sting

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sting in the tail

A disappointing ending to something, such as a story, that is otherwise upbeat and positive. The movie began as a sweet, romantic love story, so the tragic ending was an unexpected sting in the tail.
See also: sting, tail

take the sting out of (something)

To alleviate the pain or annoyance caused by something. Well, coming home to freshly baked cookies somewhat took the sting out of getting another parking ticket.
See also: of, out, sting, take

sting someone for something

Sl. to cheat someone of a particular amount; to make someone pay for something. That guy stung me for twenty bucks! Toby was stung for the lunch bill.
See also: sting

sting someone with something

to use something to sting someone. The bee stung me with its stinger. The wasp can sting you with its poisonous barb.
See also: sting

take the sting out of

Lessen the severity or unpleasantness of something, as in That senior citizen discount took the sting out of the airfares. [Mid-1800s]
See also: of, out, sting, take

a sting in the tail

BRITISH
COMMON If something such as a remark or a plan has a sting in the tail, it seems good at first but contains an unpleasant part at the end. Even the remark about Chomsky being `arguably the most important intellectual alive' had a sting in its tail. The sentence went on: `how can he write such nonsense about international affairs?' The increased tax rate was an unexpected sting in the tail in an otherwise acceptable Budget. Note: This is a reference to a scorpion, which is small and looks harmless, but has a poisonous sting in its tail.
See also: sting, tail

take the sting out of something

If something takes the sting out of an unpleasant situation, it makes it less unpleasant. His calmness surprised her and helped to take the sting out of her anger. One of the best ways to take the sting out of things is put a humorous angle on it.
See also: of, out, something, sting, take

sting for

v.
To charge someone some surprisingly large amount of money: The airline stung us for $100 to change our ticket.
See also: sting

sting

1. tv. to cheat or swindle someone; to overcharge someone. That street merchant stung me, but good.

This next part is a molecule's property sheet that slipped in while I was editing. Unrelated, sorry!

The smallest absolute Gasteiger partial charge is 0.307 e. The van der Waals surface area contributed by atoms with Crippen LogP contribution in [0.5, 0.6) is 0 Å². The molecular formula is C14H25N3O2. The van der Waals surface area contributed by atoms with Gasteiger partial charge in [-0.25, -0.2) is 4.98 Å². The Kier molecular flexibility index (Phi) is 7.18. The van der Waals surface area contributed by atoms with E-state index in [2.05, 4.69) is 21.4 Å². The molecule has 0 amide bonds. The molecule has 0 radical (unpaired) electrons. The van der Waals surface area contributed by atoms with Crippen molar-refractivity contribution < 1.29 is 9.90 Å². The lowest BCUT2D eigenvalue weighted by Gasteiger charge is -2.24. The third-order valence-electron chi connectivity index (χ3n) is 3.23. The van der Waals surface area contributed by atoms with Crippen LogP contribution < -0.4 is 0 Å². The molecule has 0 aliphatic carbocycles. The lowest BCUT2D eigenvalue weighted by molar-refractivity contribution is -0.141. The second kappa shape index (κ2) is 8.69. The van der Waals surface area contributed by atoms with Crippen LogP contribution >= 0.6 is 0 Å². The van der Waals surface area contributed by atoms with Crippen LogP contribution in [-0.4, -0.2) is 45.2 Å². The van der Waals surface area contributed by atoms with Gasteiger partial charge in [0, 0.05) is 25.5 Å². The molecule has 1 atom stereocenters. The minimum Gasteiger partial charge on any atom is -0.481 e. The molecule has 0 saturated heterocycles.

2. n. a well-planned scheme to entrap criminals. The sting came off without a hitch.
3. tv. to entrap and arrest someone. “We’ve been stung!” they hollered.

sting someone for something

tv. to cheat someone of a particular amount; to make someone pay for something. That guy stung me for twenty bucks!
See also: something, sting
References in periodicals archive ?
The NPMA offers the following tips when dealing with stinging insects:
Before partaking in outdoor activities follow these strategies to minimize an encounter with stinging insects:
One area of a bee chromosome, perhaps just one gene, accounts for some 13 percent of the variance in stinging behavior, report Greg J.
But it's also the season that stinging insects - including yellowjackets, wasps and Africanized "killer" bees - are most active and aggressive, leading to an increased number of stings.
With so many people out hiking, camping or simply working outdoors, more than a few of us are bound to encounter a stinging or biting creature.
The stinging device, however, doesn't deliver venom by compression alone.
National Pest Management Association Offers Tips to Help Avoid Stinging Insects
Ventura bee keeper Bill Weinerth agreed that yellowjackets are less aggressive with humans than some stinging insects, but said that unlike honey bees, they have barbless stingers, which means they can sting repeatedly.
Stinging insects are most active in the summer and early fall when their nest populations exceed 60,000.
Of this last category, many people are familiar with hazards that various bugs can represent: the stinging of bees and wasps; the transmission of disease by ticks, flies, fleas and mosquitoes; the allergies caused by cockroaches and dust mites.
to distribute SAFE SEA Suncare Products, the world's only Sunblock with "Jellyfish Sting Protective Lotion" that inhibits the stinging of most Jellyfish, Man-o-war, Sea Lice, Sea Nettle and Fire Corals.
There have been 17 stinging incidents in California, none resulting in death, since their arrival in October 1994.
Volunteers -- often from places like Wisconsin, Delaware, Michigan, Indiana and places other than Florida -- do not know that they are about to disturb the nests of these stinging creatures.